We are happy to be a percussion ensemble. However our training and perspective do not keep us from utilizing from melodic elements, provided that we still give weight to percussion.

I hope 'Hayy' will be loved as much as and even more than 'Kervansaray.' We had conducted studies for months for some of the compositions in 'Kervansaray.'

We always perform long studies and then start the recording phase. In this respect, there has been no change. In our recent work, we have just given more room to melodic elements, but we still continue to use rhythmic structures and instruments as we wish.

What was your inspiration in saving percussion from being used just a factor accompanying other musical elements, making it an independently existing music element?
We won't be modest about this issue. Since 1995, we have been laboring to give percussion and percussion players the place they deserve. I guess we have shown that percussion can be both soloist and accompaniment.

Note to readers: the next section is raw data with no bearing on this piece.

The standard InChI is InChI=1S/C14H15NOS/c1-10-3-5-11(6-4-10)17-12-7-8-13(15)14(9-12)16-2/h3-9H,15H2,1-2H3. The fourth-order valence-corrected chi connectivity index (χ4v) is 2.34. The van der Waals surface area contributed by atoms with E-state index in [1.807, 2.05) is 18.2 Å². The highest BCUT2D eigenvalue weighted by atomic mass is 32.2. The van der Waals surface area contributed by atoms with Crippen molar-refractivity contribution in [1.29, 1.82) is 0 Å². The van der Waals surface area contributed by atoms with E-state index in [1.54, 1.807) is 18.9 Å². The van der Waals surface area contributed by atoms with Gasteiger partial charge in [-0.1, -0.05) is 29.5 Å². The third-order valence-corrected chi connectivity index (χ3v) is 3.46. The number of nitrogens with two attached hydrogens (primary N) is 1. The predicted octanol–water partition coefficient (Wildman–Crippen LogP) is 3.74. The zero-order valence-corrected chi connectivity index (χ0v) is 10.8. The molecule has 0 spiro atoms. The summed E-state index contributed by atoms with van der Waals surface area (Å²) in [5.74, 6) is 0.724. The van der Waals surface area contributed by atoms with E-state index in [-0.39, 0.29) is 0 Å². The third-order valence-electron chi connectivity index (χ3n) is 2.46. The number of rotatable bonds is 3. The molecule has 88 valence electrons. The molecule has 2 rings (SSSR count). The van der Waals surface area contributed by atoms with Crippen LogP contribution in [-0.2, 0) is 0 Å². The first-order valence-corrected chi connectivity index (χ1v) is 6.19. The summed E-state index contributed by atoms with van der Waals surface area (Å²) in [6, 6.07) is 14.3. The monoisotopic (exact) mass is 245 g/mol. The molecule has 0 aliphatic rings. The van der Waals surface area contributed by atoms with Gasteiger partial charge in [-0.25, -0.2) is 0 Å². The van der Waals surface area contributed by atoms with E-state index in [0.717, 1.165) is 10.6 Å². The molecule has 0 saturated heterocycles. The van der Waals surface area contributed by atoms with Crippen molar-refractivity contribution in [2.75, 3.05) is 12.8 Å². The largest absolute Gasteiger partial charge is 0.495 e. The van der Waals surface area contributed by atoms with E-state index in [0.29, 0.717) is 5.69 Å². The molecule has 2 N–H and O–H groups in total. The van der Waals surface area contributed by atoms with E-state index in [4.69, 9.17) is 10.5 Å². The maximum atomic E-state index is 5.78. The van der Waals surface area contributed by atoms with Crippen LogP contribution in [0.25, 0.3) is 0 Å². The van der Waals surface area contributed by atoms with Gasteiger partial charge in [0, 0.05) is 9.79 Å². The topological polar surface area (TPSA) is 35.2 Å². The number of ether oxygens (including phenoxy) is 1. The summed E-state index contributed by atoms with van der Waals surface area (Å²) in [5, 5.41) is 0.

As I said in our first album, we just wanted to make drum players are independent from horn players. At that time, there were mixed reactions. Yet it is good to see that percussion players are now getting the positions they long deserve.

‘We will establish a school of percussion if we find a sponsor'
"To remain and survive as an ensemble is very difficult. Although there are seemingly many percussion groups around, there is no true percussion band in the market.

Other than us, there's Engin Gürkey and his ensemble. They work more on Latin music and have managed to remain an ensemble. There are also good percussionists who work alone, such as Mısırlı Ahmet.

If you ask me about the current state of affairs in the market, I would say that I wish some groups that give preference to quality over commercial concerns would emerge and make contributions to music.

Time and music fans always eliminate the bad. We are waiting for good and original work. And if we can find someone to sponsor it, we intend to establish a percussion school".

1 comment:

Air Setitik Community said...